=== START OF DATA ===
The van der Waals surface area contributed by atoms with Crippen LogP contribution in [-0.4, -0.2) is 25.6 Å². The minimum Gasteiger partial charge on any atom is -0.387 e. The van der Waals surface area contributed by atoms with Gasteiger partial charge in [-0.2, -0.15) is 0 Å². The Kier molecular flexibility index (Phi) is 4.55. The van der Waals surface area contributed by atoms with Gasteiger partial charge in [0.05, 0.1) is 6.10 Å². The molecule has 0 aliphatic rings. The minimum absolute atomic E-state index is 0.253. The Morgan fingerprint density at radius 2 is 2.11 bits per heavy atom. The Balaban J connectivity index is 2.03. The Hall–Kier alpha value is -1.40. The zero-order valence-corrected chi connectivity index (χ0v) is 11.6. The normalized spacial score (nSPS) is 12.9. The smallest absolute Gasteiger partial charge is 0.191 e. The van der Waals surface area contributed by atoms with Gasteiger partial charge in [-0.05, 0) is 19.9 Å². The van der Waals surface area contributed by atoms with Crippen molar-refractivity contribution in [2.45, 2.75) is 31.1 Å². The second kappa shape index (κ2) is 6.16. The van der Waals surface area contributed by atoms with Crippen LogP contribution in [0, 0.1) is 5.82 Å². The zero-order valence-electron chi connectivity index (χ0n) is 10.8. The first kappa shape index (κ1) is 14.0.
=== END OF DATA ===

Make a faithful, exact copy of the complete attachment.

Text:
The van der Waals surface area contributed by atoms with Crippen LogP contribution in [-0.4, -0.2) is 25.6 Å². The minimum Gasteiger partial charge on any atom is -0.387 e. The van der Waals surface area contributed by atoms with Gasteiger partial charge in [-0.2, -0.15) is 0 Å². The Kier molecular flexibility index (Phi) is 4.55. The van der Waals surface area contributed by atoms with Gasteiger partial charge in [0.05, 0.1) is 6.10 Å². The molecule has 0 aliphatic rings. The minimum absolute atomic E-state index is 0.253. The Morgan fingerprint density at radius 2 is 2.11 bits per heavy atom. The Balaban J connectivity index is 2.03. The Hall–Kier alpha value is -1.40. The zero-order valence-corrected chi connectivity index (χ0v) is 11.6. The normalized spacial score (nSPS) is 12.9. The smallest absolute Gasteiger partial charge is 0.191 e. The van der Waals surface area contributed by atoms with Gasteiger partial charge in [-0.05, 0) is 19.9 Å². The van der Waals surface area contributed by atoms with Crippen molar-refractivity contribution in [2.45, 2.75) is 31.1 Å². The second kappa shape index (κ2) is 6.16. The van der Waals surface area contributed by atoms with Crippen LogP contribution in [0, 0.1) is 5.82 Å². The zero-order valence-electron chi connectivity index (χ0n) is 10.8. The first kappa shape index (κ1) is 14.0.